Sugar named the world’s most popular drug

Tasty treats: By Year 6, one in five children are obese, according to official figures.

Should sugar be treated like a drug? A new study shows that seasonal lattes and hot chocolates being sold by some high street coffee chains can contain up to 23 spoonfuls of sugar per cup.

It changes our mood. It creates a pleasurable short-term sensation. And once we get used to it, we want more.

These statements are all true of alcohol, nicotine and cannabis. But they could also refer to something most people take — and give to their children — every day: sugar.

Now, our addiction to the sweet treat is under scrutiny again. Christmassy drinks at all the popular, international coffee chains have been found to contain huge quantities of sugar.

And research by Public Health England reveals that children in the UK are eating roughly double the recommended daily allowance of it each day.

The study found that by age 10, the average child has consumed 18 years’ worth of sugar.

Scientists are divided on whether sugar is addictive. But like nicotine, heroin and cocaine, it is purified to concentrate its effects. It also stimulates the release of dopamine (a hormone commonly associated with the brain’s pleasure system and withdrawal symptoms). And it has become easier to transport and refine it since it was discovered in the tropics centuries ago. As its price fell, consumption rose quickly.

But sugar is associated with many health problems — particularly obesity, diabetes and associated illnesses. This has led to growing calls for tougher action on sugary food and drinks.

So, is sugar a drug? And should it be regulated like one — for example, by restricting its sale to children?

Sweet poison?

Absolutely, say health campaigners. Sugar is addictive and harmful, just like substances we usually call “drugs”. It may be legal and socially acceptable to wolf down a cake, but that does not make it any better for us. The Government should get tougher to protect people from “the white killer”.

Ridiculous, cry sugar enthusiasts. We do not inject, snort or smoke sugar. Its impact on our behaviour is relatively minor. Small amounts of sugar in our diet can be beneficial, provided we exercise regularly. And our bodies convert carbohydrates to glucose: a substance which occurs naturally in the human body is hardly a drug.

You Decide

  1. Would you eat less sugar if it cost more?

Activities

  1. Keep a diary of everything you eat and drink for a week. Work out how much sugar you have consumed. Then discuss what you have learnt as a class.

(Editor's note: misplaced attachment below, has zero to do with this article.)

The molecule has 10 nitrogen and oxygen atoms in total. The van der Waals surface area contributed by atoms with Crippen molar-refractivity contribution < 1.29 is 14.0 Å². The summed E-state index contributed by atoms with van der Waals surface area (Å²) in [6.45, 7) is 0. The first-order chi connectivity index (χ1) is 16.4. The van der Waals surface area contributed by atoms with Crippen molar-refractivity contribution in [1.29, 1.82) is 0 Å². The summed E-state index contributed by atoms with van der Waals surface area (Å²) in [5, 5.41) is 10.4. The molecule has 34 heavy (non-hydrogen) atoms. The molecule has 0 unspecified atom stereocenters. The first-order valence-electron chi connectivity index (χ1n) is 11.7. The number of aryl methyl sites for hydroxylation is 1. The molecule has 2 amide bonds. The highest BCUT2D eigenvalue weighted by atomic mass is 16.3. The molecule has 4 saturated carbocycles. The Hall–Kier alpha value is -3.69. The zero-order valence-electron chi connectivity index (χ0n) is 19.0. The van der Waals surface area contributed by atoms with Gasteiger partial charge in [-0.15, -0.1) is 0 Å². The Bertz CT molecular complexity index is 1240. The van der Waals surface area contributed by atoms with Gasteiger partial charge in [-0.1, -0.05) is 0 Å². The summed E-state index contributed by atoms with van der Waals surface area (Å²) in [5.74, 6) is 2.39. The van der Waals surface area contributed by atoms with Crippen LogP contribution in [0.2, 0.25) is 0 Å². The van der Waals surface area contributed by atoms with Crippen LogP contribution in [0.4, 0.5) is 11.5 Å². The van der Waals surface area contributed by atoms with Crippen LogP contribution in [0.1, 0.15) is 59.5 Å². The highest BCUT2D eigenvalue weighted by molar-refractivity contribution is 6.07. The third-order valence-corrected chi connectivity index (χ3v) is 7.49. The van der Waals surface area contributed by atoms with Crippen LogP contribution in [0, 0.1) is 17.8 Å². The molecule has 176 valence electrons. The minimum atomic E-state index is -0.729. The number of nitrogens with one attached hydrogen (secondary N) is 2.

Some People Say...

“Sugar is the sociopath of foods. It acts sweet but really it’s poison.”

Karen Salmansohn, US self-help writer

What do you think?

Q & A

What do we know?
Your diet has an important impact on your health — which, in turn, affects how long you live and the quality of your life. If you eat too much sugar, you will be more likely to become ill in later life.
What do we not know?
Whether sugar will be regulated more in the future. If sugar is considered a “drug”, it would give the Government and regulators more power to restrict its use.

Word Watch

Scrutiny
Close watch or investigation.
Recommended
Official health guidelines suggest four to six-year-olds should eat no more than five cubes of sugar per day; seven to 10-year-olds no more than six.
Concentrate
In this case, to strengthen.
Withdrawal
The rush of dopamine creates an enjoyable immediate sensation. But, in the long term, it trains our brain to require more of the substance that created it, meaning naturally enjoyable activities give us less pleasure.
Tropics
The first known record of sugar’s presence in England dates to 1099, when the Crusaders returned from the Middle East with “a new spice”.
Illnesses
Both obesity and diabetes can make people more susceptible to ailments such as cancer and heart disease.
Regulated
Controlled by laws.
Restricting
Limiting; stopping.
Glucose
Found in the blood and is the main sugar that the body manufactures.

PDF Download

Please click on "Print view" at the top of the page to see a print friendly version of the article.